The tight social frameworks in which people tend to base their identities on the group or organization to which they belong . Uncertainty Avoidance: The extent to which people feel threatened by unknown situations and prefer to be in clear and unambiguous situations. . Masculinity/ Femininity: the extent to which the dominant values in a society emphasize aggressiveness and the acquisition of money and other possession as opposed to concern for people, and overall quality of life.
Consumer attitudes and opinions, Media views, Law changes affecting social factors, Brand, company, technology image, Consumer buying patterns, Major events and influences, Buying access and trends, Ethnic/religious factors, Advertising and publicity, Ethical issues, Demographics (age, gender, race, family size,) Lifestyle changes, Trends, Fads, Health Living standards, Housing trends, Attitudes to work, Attitudes to people doing certain types of work, Leisure activities, Management style, Organisational culture, Earning capacity Staff attitudes etc. . Technological Environment: Technological includes these aspects: equipment, the method of using that equipment, and the organisational requirements of using the equipment, Competing technology development, Inventions, Innovations, New discoveries, Research, Technology legislation, Innovation potential, Internet, Transportation, Bio-tech, Genetics, M-learning, E-learning ,Software changes, etc, anything to do with technological change and technology. a) Technological Change The technological environment is complex and dynamic.
Organisations find it difficult to plan effectively in such unstable conditions where new developments can revolutionise the way in which operations are carried out very quickly. Such changes have included the following. . Changes in production or working methods. . Effects of new technology on staffing. . Improvements in communications . A plethora of new products, which in turn open up new markets. b) Computerisation and IT Computerisation, in particular, can have a variety of effects on business, not all of them positive: .
Automated processes for manufacturing mean there is less need for traditional manufacturing skills and operations are carried out with less human intervention. . Technology creates new products, as in digital televisions making analogue sets obsolete. . Technology can also change the way goods and services are provided and delivered. . The major supermarket chains offer an Internet-based shopping service everyday groceries; customers can access the company website and other their groceries online, paying by debit or credit card. . Database systems have made it easier to analyse marketing information for some year now. Tesco is one of the major supermarkets to have developed the potential of the loyalty card. Ostensibly introduced to “reward” customers for continuing to shop at the supermarket, data collected about the buying habits of card holders when they present their cards with their shopping at the checkout has enabled Tesco to identify target markets for products and services with much greater precision. . Technology has enabled greater access to information for decision-making purposes, both from within the organisation and outside it.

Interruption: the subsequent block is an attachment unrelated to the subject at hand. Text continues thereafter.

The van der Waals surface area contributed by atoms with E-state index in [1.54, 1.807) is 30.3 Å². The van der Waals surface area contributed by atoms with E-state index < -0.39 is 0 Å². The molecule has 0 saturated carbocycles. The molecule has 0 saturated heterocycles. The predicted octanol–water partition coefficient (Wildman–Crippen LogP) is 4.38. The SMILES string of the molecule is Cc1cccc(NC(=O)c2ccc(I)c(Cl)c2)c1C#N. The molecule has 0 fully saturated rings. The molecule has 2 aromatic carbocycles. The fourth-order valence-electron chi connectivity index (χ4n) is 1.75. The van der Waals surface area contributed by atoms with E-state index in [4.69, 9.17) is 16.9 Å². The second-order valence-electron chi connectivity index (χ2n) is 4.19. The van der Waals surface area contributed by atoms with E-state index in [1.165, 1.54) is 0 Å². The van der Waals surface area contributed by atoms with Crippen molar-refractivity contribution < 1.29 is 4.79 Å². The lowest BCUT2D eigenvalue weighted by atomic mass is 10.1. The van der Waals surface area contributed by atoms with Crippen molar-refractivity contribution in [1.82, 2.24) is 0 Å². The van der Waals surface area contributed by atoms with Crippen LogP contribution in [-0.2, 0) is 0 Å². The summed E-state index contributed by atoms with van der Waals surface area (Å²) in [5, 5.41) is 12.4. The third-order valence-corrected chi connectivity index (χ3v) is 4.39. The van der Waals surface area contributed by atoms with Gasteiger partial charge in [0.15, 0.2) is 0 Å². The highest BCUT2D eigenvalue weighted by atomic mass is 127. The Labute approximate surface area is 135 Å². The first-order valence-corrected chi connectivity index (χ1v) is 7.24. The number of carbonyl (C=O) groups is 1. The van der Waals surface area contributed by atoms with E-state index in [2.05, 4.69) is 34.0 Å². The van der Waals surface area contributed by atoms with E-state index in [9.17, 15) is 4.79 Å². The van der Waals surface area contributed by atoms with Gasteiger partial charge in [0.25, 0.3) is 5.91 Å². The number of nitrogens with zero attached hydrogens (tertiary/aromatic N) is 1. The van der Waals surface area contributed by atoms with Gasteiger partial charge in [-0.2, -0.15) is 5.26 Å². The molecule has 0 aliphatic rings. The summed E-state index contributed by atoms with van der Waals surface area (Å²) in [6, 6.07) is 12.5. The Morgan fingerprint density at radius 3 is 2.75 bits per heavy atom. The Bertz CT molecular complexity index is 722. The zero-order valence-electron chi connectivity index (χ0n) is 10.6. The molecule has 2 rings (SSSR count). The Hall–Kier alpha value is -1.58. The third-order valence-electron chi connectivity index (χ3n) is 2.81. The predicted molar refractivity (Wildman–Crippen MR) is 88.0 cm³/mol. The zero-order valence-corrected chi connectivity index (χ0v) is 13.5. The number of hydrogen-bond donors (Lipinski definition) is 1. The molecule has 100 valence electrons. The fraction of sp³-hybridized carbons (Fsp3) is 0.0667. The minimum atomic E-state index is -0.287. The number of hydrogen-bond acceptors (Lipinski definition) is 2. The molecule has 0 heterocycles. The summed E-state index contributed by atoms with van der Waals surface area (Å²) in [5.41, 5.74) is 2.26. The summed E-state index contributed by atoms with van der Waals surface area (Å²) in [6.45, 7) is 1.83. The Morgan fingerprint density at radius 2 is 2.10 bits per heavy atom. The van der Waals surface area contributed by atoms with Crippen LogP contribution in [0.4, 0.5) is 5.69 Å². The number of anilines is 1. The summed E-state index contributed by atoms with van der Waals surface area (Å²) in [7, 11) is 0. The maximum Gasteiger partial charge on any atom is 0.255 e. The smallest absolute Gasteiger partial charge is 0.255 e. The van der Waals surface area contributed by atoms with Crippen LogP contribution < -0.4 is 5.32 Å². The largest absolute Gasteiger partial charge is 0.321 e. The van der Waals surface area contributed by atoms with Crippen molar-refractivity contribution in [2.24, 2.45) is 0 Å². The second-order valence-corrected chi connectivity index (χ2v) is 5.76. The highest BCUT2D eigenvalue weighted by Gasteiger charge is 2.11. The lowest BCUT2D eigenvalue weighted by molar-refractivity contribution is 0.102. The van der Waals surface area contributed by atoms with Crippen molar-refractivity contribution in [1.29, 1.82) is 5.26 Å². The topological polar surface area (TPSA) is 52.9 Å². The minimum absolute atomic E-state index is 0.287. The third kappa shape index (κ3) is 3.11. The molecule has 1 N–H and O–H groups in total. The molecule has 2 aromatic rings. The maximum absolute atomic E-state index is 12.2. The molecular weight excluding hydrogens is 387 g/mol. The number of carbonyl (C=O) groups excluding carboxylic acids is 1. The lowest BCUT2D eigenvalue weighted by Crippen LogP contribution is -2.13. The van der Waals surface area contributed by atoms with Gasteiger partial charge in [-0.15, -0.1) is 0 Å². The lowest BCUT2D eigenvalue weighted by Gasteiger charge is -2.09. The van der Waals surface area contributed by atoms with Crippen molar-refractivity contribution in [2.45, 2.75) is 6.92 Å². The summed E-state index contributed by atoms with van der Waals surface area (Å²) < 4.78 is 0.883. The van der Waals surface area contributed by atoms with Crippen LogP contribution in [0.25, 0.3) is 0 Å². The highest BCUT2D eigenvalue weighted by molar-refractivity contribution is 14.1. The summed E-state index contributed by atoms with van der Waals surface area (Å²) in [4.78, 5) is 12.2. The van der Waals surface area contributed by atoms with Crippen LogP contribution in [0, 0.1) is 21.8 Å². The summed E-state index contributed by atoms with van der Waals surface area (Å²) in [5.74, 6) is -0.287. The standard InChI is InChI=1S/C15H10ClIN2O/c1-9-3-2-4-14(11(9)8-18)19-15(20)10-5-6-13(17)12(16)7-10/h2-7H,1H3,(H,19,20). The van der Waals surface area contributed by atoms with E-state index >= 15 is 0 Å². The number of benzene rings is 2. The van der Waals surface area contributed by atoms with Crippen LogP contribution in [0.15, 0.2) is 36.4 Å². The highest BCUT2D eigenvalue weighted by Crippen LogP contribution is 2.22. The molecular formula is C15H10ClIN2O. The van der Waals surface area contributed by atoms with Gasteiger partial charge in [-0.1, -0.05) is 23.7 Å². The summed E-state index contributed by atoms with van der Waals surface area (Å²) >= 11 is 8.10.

Management information system and deciding support systems take data from that already available within the company and re-present it in a format that managers can use to aid decision-making. . Technology has changed the very structure of many businesses by enabling more flexible working patterns and allowing people to work from locations other than the traditional office. Conclusion: The usual way of analysing the general external environment is to consider the key factors under four headings, characterised by the acronym PEST or SLEPT.
PESTLE analysis is an important aspect of the strategic analysis of the external environment or outer dynamics in which the company operates. It’s a tool for understanding the “big picture” of the environment which also helps to understand the risk associated with market growth or decline. You can see your opportunities and minimize your threats. References: http://www. thetimes100. co. uk/theory/theory–organisation-management-structures–313. php http://www. thetimes100. co. uk/theory/theory–the-external-environment–236. php http://tutor2u. net/revision-notes-external-environment. html